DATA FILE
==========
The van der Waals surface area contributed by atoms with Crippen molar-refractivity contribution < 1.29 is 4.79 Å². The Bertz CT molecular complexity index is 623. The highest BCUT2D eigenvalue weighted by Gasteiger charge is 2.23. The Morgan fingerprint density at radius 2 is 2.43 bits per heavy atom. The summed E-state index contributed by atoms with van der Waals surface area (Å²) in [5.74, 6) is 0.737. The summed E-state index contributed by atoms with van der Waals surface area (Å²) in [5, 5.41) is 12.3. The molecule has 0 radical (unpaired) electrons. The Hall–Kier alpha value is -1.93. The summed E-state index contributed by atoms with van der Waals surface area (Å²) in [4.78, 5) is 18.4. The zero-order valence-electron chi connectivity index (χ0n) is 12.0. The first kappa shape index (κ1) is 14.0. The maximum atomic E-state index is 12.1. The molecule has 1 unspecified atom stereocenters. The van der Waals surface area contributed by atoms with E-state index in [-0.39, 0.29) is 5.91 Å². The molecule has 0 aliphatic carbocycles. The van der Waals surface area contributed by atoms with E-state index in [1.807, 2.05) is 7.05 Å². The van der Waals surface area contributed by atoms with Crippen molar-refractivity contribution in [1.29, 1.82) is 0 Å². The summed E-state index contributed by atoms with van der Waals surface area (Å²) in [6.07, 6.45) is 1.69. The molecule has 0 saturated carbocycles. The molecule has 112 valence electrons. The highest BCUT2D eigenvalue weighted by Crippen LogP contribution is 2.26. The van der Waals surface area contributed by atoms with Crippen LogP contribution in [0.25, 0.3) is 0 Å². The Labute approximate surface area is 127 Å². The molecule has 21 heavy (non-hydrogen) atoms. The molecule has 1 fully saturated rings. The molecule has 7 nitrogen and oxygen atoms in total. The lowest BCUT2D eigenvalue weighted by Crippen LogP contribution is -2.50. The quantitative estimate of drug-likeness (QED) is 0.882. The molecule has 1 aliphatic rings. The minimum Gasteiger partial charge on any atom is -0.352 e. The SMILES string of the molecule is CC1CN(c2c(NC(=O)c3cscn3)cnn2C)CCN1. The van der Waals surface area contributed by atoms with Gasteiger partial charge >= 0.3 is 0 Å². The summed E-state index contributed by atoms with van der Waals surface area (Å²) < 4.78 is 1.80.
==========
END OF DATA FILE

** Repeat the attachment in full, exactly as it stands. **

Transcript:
The van der Waals surface area contributed by atoms with Crippen molar-refractivity contribution < 1.29 is 4.79 Å². The Bertz CT molecular complexity index is 623. The highest BCUT2D eigenvalue weighted by Gasteiger charge is 2.23. The Morgan fingerprint density at radius 2 is 2.43 bits per heavy atom. The summed E-state index contributed by atoms with van der Waals surface area (Å²) in [5.74, 6) is 0.737. The summed E-state index contributed by atoms with van der Waals surface area (Å²) in [5, 5.41) is 12.3. The molecule has 0 radical (unpaired) electrons. The Hall–Kier alpha value is -1.93. The summed E-state index contributed by atoms with van der Waals surface area (Å²) in [4.78, 5) is 18.4. The zero-order valence-electron chi connectivity index (χ0n) is 12.0. The first kappa shape index (κ1) is 14.0. The maximum atomic E-state index is 12.1. The molecule has 1 unspecified atom stereocenters. The van der Waals surface area contributed by atoms with E-state index in [-0.39, 0.29) is 5.91 Å². The molecule has 0 aliphatic carbocycles. The van der Waals surface area contributed by atoms with E-state index in [1.807, 2.05) is 7.05 Å². The van der Waals surface area contributed by atoms with Crippen molar-refractivity contribution in [1.29, 1.82) is 0 Å². The summed E-state index contributed by atoms with van der Waals surface area (Å²) in [6.07, 6.45) is 1.69. The molecule has 0 saturated carbocycles. The molecule has 112 valence electrons. The highest BCUT2D eigenvalue weighted by Crippen LogP contribution is 2.26. The van der Waals surface area contributed by atoms with Crippen LogP contribution in [0.25, 0.3) is 0 Å². The Labute approximate surface area is 127 Å². The molecule has 21 heavy (non-hydrogen) atoms. The molecule has 1 fully saturated rings. The molecule has 7 nitrogen and oxygen atoms in total. The lowest BCUT2D eigenvalue weighted by Crippen LogP contribution is -2.50. The quantitative estimate of drug-likeness (QED) is 0.882. The molecule has 1 aliphatic rings. The minimum Gasteiger partial charge on any atom is -0.352 e. The SMILES string of the molecule is CC1CN(c2c(NC(=O)c3cscn3)cnn2C)CCN1. The van der Waals surface area contributed by atoms with Gasteiger partial charge >= 0.3 is 0 Å². The summed E-state index contributed by atoms with van der Waals surface area (Å²) < 4.78 is 1.80.